Posts Tagged ‘5.56 NATO’

Revisiting Case Lube Alternatives

Friday, January 23rd, 2015

Over the years, I’ve talked quite a bit about different case lube products and techniques for both rifle and pistol reloading. Depending on your goals, the cartridge being reloaded, and what you have on-hand, your options will typically be honed down to a few “best options”. But the more you talk with seasoned reloaders, the more options you’ll discover.

About 4 years ago, I asked you all what you use for rifle case lube, and here’s the results so far: (you can take the poll HERE)

Rifle Case Lube Poll Snapshot

Rifle Case Lube Poll Snapshot

A couple years ago I blogged about some case lube products that I’ve used. Yes, I’ve sprayed, rolled, and wiped various types of case lube onto cases, and like to mix things up.

Mainstream case lube products I’ve used – Image copyright 2012 Ultimate Reloader

These products all work well for very specific reloading cartridges and scenarios, but sometimes you can do just as well with “less popular” or repurposed products, like Lemon Pledge (if you don’t mind a fresh lemon scent while reloading :) ).

Another great way to lube cases for rifle loading is the RCBS Lube Die. This product has the advantage of lubing as a part of the progressive reloading or progressive case prep process.

The RCBS Lube Die lubes while you reload – Image copyright 2012 Ultimate Reloader

You can read more about the RCBS lube die HERE.

Since publishing these blog posts and polls, I’ve started using another product for rifle case lube: synthetic motor oil. In particular, I’ve been using this oil to “prime” rifle sizing dies when starting a loading session. This priming combined with fresh spray lube (Dillon DCL recently) has been a good combination for .223/5.56 and .308/7.62x51mm loading sessions. I just pour a bit of synthetic motor oil into the quart jug cap, dip my finger into the cap, and apply about one drop to the outside of the case with my fingers. I then dip the end of a Q-Tip into the oil cap (just a drop applied), and roll the end of the Q-Tip between my fingers. The Q-Tip is then “rolled” inside the case mouth to provide lube for the expander ball. I’m wondering how many 1000’s of applications I could get out of one quart of motor oil!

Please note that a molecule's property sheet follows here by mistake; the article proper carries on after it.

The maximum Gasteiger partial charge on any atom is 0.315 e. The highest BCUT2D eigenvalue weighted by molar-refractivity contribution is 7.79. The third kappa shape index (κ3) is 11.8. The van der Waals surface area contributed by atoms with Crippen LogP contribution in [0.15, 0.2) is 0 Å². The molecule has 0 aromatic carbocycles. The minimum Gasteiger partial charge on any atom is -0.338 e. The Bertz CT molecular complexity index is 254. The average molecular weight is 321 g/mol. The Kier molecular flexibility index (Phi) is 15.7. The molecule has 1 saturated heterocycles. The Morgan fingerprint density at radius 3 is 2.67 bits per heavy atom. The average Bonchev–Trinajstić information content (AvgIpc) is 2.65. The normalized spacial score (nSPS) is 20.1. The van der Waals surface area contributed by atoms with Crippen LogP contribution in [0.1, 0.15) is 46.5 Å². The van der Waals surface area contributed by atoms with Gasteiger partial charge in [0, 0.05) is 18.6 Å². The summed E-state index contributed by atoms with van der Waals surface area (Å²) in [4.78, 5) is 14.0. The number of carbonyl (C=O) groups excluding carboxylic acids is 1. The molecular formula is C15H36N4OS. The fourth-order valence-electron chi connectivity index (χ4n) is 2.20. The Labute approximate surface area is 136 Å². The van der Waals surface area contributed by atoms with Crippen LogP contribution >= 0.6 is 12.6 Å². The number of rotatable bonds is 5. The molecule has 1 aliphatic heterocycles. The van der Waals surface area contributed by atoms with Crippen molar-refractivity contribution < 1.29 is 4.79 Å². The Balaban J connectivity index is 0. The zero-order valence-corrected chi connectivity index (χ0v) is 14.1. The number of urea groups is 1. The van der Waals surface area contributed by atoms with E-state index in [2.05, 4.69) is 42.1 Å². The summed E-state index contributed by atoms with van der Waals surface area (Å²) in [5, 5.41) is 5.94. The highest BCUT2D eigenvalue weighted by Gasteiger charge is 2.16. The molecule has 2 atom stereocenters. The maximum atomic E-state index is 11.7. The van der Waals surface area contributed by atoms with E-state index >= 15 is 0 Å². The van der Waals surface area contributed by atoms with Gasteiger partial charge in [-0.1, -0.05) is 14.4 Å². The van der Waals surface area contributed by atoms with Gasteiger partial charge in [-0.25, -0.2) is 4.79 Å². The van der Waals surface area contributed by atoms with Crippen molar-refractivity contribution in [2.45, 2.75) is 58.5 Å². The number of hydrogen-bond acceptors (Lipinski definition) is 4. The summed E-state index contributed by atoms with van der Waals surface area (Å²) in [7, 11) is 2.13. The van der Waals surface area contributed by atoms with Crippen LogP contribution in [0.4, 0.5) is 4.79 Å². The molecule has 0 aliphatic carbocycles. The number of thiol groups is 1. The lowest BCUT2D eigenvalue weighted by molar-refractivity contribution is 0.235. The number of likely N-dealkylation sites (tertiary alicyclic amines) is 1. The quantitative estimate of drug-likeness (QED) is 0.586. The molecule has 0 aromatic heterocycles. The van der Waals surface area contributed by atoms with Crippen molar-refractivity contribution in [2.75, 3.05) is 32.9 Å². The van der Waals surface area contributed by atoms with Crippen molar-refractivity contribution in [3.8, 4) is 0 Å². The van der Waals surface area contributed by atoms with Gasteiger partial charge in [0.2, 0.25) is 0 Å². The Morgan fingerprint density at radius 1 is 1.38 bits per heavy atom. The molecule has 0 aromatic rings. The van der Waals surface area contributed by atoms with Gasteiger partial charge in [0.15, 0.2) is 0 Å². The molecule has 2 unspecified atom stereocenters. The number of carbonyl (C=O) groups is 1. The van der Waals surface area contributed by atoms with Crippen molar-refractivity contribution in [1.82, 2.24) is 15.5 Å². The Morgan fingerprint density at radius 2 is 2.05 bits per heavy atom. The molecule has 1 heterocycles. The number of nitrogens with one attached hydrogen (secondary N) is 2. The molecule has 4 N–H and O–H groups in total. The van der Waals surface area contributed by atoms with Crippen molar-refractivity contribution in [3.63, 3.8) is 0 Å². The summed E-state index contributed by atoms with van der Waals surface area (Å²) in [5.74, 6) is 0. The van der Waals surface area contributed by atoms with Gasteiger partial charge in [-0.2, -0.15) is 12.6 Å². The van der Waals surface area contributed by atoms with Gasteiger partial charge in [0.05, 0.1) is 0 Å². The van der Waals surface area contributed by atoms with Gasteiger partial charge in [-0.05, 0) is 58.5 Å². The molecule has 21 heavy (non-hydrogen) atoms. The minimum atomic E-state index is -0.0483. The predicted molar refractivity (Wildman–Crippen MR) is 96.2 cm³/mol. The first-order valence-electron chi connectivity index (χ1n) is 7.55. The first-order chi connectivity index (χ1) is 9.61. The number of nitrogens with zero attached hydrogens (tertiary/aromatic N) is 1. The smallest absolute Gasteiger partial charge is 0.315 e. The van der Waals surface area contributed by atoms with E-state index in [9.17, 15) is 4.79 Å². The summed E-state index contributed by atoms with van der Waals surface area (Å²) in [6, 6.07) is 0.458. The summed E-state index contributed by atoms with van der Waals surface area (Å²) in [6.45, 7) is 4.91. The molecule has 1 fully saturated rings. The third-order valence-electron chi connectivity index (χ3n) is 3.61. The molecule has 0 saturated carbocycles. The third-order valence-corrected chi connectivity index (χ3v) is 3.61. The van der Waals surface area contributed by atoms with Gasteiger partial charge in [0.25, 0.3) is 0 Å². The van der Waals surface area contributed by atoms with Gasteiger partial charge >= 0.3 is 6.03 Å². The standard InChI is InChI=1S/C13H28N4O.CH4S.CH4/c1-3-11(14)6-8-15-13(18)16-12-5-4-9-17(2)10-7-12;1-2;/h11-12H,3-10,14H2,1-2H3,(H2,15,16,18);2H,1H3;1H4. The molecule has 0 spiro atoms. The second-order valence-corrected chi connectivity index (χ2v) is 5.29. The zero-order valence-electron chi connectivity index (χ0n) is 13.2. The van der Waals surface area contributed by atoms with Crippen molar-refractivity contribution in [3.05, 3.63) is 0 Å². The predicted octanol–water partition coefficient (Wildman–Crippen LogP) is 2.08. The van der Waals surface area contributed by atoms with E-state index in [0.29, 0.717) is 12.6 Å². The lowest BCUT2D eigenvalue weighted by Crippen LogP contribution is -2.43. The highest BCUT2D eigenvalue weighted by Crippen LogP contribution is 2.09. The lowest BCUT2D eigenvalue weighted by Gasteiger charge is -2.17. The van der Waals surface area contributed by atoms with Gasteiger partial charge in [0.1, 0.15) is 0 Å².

Do you have some “creative” products that you’ve used for case lube? Please leave a comment!

Thanks,
Gavin

Hornady Rifle Bullet Feeder Part 4: Loading 30 Caliber Conversion Kit

Sunday, January 4th, 2015

In this post, I’ll give you an overview of the Hornady Lock-N-Load Rifle Bullet Feed 30 caliber conversion kit (Hornady product # 095345). With this kit, you can convert your .22 caliber Hornady Lock-N-Load Rifle Bullet Feeder to load 30 caliber bullets for cartridges like 308 Winchester, 30-06, and many others.

Contents of the 30 Caliber Conversion Kit - Image copyright 2015 Ultimate Reloader

Contents of the 30 Caliber Conversion Kit – Image copyright 2015 Ultimate Reloader

In the above picture you can see the contents of this 30 caliber conversion kit, clockwise from top left:

  1. 30 caliber bullet feed die assembly
  2. Tall pivot block
  3. Bullet guide plate (silver – top) and bullet feed wheel (black, underneath)
  4. Bullet drop tube assembly

Check out this video showing how these components are installed:

It’s quite easy to install the 30 caliber converstion kit, and in my next post in this series, I’ll show you how to fine tune this setup, and later we’ll load 308 Winchester in full progressive mode. Stay tuned because it’s going to be fun!

Thanks,
Gavin

Video: Rifle Brass Prep Made Easy with the RCBS Trim Pro 3-Way Cutter

Monday, December 22nd, 2014

In a previous post, I demonstrated using machine shop equipment (a metal lathe and milling machine) for rifle brass prep. In this post, I’m following up on a suggestion to show the RCBS Trim Pro 3-Way cutter to collapse thee steps into one.

Here’s the steps that I showed in the original post:

  1. Lube, size, de-prime
  2. Trim to length
  3. Chamfer inside of case mouth
  4. Chamfer outside of case mouth